View of Puerto Rico from Cayo Icacos, La Cordillera Nature Reserve.
Photo: Elena Humphrey.
Corals, among the oldest living animals, are related to jellyfish and sea anemones. The actual coral, or “polyp”, is soft-bodied with tentacles like a sea anemone. The main difference is that corals secrete an external calcium carbonate skeleton, while sea anemones do not. The tiny coral polyps occupy little cups, or corallites, in the hard skeleton, which forms the framework of coral reefs.
Of the several hundred coral species, some are large and branching, growing rapidly at up to four inches a year. Others are mound-shaped, growing slowly at only half an inch a year. In addition to hard corals, mainly brain corals, there are soft ones, like the common sea fan. They are flexible, allowing them to move with the wave action. Rarely in the Caribbean will you find soft corals in such profusion as in La Cordillera Nature Reserve. Fans and other forms, such as plumes, whips and rods, sway beautifully in the underwater swells.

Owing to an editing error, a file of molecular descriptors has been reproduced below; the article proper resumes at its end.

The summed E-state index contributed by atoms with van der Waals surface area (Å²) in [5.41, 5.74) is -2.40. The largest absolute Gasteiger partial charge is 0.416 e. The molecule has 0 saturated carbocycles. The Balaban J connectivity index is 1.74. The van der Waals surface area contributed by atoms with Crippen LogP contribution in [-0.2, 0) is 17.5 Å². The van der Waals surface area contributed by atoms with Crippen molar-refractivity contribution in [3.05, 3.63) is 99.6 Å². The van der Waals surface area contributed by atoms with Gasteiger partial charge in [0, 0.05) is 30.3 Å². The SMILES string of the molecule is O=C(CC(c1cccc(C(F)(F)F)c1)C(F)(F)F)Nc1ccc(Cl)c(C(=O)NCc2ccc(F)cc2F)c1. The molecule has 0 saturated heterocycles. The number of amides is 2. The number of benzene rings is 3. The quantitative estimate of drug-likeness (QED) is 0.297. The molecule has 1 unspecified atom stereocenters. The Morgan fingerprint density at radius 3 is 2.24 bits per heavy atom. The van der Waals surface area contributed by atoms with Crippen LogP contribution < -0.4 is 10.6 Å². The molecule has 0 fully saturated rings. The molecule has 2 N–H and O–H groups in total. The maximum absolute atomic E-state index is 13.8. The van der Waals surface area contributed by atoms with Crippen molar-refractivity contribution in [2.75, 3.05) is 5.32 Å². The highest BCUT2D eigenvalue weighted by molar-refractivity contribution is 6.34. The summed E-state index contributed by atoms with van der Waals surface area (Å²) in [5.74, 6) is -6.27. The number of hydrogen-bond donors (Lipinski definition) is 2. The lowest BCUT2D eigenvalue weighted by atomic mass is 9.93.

Corals are the cradle of life for the oceans. Their seafloor structures, which take hundreds of years to develop, shelter marine life from predators and strong currents, create rich habitats and support the highest biodiversity.
Source: Adapted from Oceana.
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